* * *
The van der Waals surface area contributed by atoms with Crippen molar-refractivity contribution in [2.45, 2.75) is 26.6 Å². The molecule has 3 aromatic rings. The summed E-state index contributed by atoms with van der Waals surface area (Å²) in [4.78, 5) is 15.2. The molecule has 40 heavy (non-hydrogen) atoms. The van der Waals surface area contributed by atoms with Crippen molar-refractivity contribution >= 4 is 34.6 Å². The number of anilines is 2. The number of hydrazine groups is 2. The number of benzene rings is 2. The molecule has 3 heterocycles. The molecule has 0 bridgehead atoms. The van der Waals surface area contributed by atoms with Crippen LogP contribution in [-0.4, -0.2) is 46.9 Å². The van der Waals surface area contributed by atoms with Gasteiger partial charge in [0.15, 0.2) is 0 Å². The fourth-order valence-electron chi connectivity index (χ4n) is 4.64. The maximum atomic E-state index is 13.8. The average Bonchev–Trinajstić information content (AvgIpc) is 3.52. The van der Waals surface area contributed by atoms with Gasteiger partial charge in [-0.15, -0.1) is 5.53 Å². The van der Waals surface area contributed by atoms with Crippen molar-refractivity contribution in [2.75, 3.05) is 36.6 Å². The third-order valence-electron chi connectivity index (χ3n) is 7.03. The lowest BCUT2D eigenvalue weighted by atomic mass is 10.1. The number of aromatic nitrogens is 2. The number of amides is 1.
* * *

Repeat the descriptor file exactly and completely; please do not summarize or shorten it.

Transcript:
The van der Waals surface area contributed by atoms with Crippen molar-refractivity contribution in [2.45, 2.75) is 26.6 Å². The molecule has 3 aromatic rings. The summed E-state index contributed by atoms with van der Waals surface area (Å²) in [4.78, 5) is 15.2. The molecule has 40 heavy (non-hydrogen) atoms. The van der Waals surface area contributed by atoms with Crippen molar-refractivity contribution >= 4 is 34.6 Å². The number of anilines is 2. The number of hydrazine groups is 2. The number of benzene rings is 2. The molecule has 3 heterocycles. The molecule has 0 bridgehead atoms. The van der Waals surface area contributed by atoms with Crippen LogP contribution in [-0.4, -0.2) is 46.9 Å². The van der Waals surface area contributed by atoms with Gasteiger partial charge in [0.15, 0.2) is 0 Å². The fourth-order valence-electron chi connectivity index (χ4n) is 4.64. The maximum atomic E-state index is 13.8. The average Bonchev–Trinajstić information content (AvgIpc) is 3.52. The van der Waals surface area contributed by atoms with Gasteiger partial charge in [-0.15, -0.1) is 5.53 Å². The van der Waals surface area contributed by atoms with Crippen molar-refractivity contribution in [2.75, 3.05) is 36.6 Å². The third-order valence-electron chi connectivity index (χ3n) is 7.03. The lowest BCUT2D eigenvalue weighted by atomic mass is 10.1. The number of aromatic nitrogens is 2. The number of amides is 1.